Amanda Brotman, designer of Amanda Pearl, the jewelry and handbag label that mixes timeless elegance with a quirky flair recently went through a phase of wearing spots; cheetah and leopard prints to be exact. At the same time, her good friend Laura from Blue Stripe PR was channeling her affinity towards stripes. The two joked about competing to see who could go a full month of wearing stripes and spots and that’s when the 30 day challenge was born.
The photos from were posted on Instagram with either a #30daysofspots or #30daysofstripes hashtag to document their creative wardrobe choices. Intrigued by the challenge and the opportunity that Instagram holds for engagement and creative marketing, I asked Amanda to tell us a bit more about the challenge.
What are the benefits of doing a “30” day event?
It’s a good little sartorial stretch. It makes you reach into the depths of not only your closet, but your skills with styling as well. Trust me, by day 20, you’re doing things with leopard print you never thought you would or could (spots, stripes and floral, anyone?)!
Aside from Instagram, what else did you do with these photos?
Most of the time the Instagram posts would go to Twitter as well, and then we each made a board on Pinterest, so we could have the whole 30 days worth of images viewable together. It’s really entertaining to see how things develop (or degenerate) as the days go on!
It’s interesting because you really didn’t weave in or feature your products in these 30 days. Was that intentional? For sure. This exercise really wasn’t done for marketing purposes. It was just as a fun bet between two fashion friends (which of course, when done on a public platform like Instagram/Twitter ends up having some marketing ramifications–intentional or not). It was totally sincere and genuine to my every day; so if I was wearing a spotted something from Amanda Pearl, great, but it wasn’t something to be forced.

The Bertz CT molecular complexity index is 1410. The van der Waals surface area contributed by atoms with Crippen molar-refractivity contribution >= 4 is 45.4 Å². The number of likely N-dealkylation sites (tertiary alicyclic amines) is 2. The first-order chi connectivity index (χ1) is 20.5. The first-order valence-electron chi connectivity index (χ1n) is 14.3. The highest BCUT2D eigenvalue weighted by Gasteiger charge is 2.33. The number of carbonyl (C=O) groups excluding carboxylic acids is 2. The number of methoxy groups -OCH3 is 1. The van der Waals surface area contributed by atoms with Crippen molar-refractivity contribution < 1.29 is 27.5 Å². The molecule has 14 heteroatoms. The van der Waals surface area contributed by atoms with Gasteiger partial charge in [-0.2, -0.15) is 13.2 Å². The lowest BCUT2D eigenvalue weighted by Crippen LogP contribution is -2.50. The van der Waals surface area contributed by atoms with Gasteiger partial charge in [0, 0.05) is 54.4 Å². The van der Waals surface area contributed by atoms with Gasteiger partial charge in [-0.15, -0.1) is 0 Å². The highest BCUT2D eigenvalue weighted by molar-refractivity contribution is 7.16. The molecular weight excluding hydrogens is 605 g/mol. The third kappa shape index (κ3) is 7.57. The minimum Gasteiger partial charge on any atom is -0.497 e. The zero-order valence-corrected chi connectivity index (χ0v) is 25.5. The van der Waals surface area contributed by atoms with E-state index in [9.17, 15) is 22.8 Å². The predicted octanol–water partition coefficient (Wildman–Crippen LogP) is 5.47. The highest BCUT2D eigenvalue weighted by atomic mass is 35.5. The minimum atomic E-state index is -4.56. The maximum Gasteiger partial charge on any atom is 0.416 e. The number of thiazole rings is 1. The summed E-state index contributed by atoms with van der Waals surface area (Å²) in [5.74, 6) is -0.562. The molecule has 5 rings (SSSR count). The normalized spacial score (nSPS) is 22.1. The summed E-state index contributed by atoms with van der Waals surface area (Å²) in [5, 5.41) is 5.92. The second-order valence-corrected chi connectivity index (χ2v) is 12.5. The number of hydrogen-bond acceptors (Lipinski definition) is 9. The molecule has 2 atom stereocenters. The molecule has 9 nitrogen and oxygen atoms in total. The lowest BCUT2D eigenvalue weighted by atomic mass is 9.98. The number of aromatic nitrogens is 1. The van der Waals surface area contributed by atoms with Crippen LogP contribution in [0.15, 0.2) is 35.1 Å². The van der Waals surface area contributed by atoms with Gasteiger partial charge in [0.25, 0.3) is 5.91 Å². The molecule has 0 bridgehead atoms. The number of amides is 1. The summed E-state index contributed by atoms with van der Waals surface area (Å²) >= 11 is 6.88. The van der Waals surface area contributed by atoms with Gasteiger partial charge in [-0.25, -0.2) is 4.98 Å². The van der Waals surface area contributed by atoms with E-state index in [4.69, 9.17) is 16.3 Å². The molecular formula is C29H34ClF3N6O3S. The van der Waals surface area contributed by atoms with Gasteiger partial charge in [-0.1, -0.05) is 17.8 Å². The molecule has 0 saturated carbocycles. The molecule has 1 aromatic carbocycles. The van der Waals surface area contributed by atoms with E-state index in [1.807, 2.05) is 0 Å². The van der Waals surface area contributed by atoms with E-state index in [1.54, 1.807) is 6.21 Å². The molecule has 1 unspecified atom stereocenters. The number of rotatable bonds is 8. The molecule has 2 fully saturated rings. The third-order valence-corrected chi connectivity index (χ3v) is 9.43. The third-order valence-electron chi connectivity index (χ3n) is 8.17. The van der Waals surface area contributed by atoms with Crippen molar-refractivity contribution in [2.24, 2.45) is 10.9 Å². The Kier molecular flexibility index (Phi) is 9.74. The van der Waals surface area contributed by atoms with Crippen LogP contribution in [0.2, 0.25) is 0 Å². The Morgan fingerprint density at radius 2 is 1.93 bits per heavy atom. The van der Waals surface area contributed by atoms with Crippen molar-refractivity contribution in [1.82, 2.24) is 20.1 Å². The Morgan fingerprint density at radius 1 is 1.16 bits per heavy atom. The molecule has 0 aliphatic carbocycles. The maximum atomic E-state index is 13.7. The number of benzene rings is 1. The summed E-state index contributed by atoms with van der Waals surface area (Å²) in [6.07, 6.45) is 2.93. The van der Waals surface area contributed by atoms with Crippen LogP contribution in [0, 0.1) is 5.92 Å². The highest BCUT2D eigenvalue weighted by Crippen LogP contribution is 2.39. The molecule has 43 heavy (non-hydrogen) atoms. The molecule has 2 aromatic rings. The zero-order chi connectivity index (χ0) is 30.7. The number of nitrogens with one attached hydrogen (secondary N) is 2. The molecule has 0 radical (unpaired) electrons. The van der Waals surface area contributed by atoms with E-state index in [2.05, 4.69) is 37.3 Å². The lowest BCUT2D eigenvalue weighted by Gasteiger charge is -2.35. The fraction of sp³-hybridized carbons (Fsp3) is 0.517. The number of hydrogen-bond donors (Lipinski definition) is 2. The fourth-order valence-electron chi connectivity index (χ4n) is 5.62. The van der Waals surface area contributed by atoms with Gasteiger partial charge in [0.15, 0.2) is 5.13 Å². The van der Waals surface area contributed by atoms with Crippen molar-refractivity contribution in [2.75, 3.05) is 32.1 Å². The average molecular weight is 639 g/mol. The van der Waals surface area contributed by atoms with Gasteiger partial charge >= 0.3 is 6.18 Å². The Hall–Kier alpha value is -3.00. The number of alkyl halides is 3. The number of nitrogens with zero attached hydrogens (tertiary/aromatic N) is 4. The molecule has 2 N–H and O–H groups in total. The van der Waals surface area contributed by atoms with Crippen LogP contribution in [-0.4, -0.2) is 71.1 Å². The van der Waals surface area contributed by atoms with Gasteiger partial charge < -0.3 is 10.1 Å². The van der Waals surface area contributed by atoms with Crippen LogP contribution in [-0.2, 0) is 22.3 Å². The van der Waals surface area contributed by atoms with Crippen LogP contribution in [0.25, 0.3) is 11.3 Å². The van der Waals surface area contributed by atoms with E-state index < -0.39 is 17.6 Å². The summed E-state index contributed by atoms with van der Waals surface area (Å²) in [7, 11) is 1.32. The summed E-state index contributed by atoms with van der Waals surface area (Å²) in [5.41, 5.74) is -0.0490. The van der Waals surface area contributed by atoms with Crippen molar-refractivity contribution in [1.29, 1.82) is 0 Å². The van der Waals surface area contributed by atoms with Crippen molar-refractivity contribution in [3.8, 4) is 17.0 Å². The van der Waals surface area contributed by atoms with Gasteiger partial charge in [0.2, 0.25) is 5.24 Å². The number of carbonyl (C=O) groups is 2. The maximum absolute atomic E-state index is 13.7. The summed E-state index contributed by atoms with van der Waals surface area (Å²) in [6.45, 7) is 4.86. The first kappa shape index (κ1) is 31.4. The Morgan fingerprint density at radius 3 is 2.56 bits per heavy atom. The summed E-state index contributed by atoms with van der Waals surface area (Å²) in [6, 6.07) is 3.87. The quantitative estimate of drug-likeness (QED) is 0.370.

Did you get follower and fan engagement?
We definitely got both engagement and followers, although that wasn’t the intent (and perhaps why we did get such engagement).
Using Instagram as a marketing tool is become popular because it allows a brand to create ownable marketing campaigns that offer a peak inside a designer’s world and fan engagement. We’ve already covered Rebecca Minkoff’s Instagram challenge that happened in conjunction with her first billboard, and Kenton Magazine’s Haute Attack campaign that asked fans to hashtag items that could cause a not-so-literal heart attack when they were struck with visual candy. These types of challenges also allow a brand to use multiple social media platforms (since you can connect most platforms with one another) and create a solid, 360 marketing campaign without breaking the bank.
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